Sometimes you encounter works that wonk you hard, as if head smacked by a thick blackjack. You enter a dream space and therein what you have endured through your days flows free unfettered by rules of narrative. Storytelling undulates as ideas build off of ideas and all of your influences dance naked together, at last, as they should. Here comprehension is teased as all the ingredients and flavors make sense, but ultimately the sandwich cannot bear fruit and, though satiated, you remain hungry.
Such is the stuff of Eric Haven’s UR from AdHouse Books. This collection of 6 previously anthologized short comics reads like a quilt of tales told by thick-tongued, rapid-speaking eye-bulging, modern shamans after their meds have worn thin. It is beautiful to behold, but ultimately it unnerves and I cannot avouch for the warmth it provides.
Is this humor? Is this satire? Is this surrealism? Is this a further foothold to my own madness mountain, the one from which I am slowly trying to descend without causing the avalanche bound to destroy the hamlet situated so peacefully in the valley below, the place I call home, the hearth which I have been away from for far too long?
Or is Eric Haven trying to work on a more muscular sublayer, the Jungian archetype of mandalas masquerading as donuts, the origin tale of humanity told in spectroscope by clowns who would just as easily make you sob as they would make you laugh? This is UR after all, the primitive, the original. Haven’s art here is some sort of ursprache, this collection speaks in a language you know but have to work at to truly understand.
Except in your dreams, right? When you start dreaming in Haven’s language you are reflecting back upon yourself, looking yourself in the eye with the blue mask down, as it were. Then you can begin ordering the sandwiches from the menu you only wished you could have tasted before.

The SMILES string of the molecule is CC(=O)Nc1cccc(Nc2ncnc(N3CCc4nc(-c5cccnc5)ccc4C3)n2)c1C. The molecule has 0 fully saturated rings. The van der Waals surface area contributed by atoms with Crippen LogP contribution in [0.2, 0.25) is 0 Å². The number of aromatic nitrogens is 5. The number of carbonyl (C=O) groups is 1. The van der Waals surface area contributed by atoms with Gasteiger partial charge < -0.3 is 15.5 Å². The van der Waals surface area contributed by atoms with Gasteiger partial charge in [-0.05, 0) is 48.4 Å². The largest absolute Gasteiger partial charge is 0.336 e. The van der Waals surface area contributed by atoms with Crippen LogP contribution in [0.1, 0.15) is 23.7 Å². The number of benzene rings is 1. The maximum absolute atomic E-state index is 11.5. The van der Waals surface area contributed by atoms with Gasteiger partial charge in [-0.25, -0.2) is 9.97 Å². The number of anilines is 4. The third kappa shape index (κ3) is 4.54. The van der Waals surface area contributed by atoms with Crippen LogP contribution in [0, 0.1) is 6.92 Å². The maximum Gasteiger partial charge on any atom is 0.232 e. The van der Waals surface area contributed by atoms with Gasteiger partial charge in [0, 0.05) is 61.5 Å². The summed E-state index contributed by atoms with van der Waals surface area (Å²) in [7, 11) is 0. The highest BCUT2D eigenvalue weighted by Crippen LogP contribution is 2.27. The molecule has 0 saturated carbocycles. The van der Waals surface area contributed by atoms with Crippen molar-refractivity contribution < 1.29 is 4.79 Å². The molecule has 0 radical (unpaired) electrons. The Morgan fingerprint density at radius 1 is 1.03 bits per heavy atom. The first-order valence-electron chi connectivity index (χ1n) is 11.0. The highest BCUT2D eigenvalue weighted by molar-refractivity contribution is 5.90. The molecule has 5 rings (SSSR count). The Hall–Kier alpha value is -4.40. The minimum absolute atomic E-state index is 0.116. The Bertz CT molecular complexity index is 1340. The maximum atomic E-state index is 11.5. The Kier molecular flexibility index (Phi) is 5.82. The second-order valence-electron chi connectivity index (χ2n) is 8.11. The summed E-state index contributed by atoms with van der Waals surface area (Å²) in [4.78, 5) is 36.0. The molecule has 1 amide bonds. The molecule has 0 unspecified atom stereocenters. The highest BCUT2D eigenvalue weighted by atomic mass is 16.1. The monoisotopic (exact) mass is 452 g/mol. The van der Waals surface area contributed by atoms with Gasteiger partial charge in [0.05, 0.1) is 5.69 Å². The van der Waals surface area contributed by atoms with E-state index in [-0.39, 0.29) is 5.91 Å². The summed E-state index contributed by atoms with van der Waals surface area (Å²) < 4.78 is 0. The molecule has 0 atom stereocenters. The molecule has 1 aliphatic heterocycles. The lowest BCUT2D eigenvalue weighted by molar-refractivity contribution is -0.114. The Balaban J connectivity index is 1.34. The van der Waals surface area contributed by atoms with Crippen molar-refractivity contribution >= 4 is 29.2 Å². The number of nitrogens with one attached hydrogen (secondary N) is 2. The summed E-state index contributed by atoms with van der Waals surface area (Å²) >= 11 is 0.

But it translates and you’re probably better off for having heard what it is telling you. Stories like “Reptilica,” “Bedman, Dream Lord of the Night Sky,” and especially “Race Murdock” all work in the folds of our reptilian brain where the idea sweat collects and starts to make pools for our synapses to frolic in. Haven’s art is thick-lined and his figures eschew the necessity of shadows. The flatness of his pages adds depth to his non sequitur sequences somehow, defying logic further. But then again, this is ursprache so what doesn’t make sense only makes sense, you know?
In their solicitation for UR, AdHouse Books describes it as “Dark, absurdist, and deadpan, these stories reflect the apocalyptic undercurrent of the modern era.” This may mean more to you than it does to me, though, because I’m an anachronism and like to see my apocalyptic notions as the prevailing current.
Still, what Eric Haven has done in this collection is make fun of doom and make doom fun. What more can you ask of a modern artist struggling to make ends meet in the big city?
He also has made one hell of a sandwich, and who doesn’t like a nice sandwich?
Find out more about UR by visiting AdHouse Books’s site here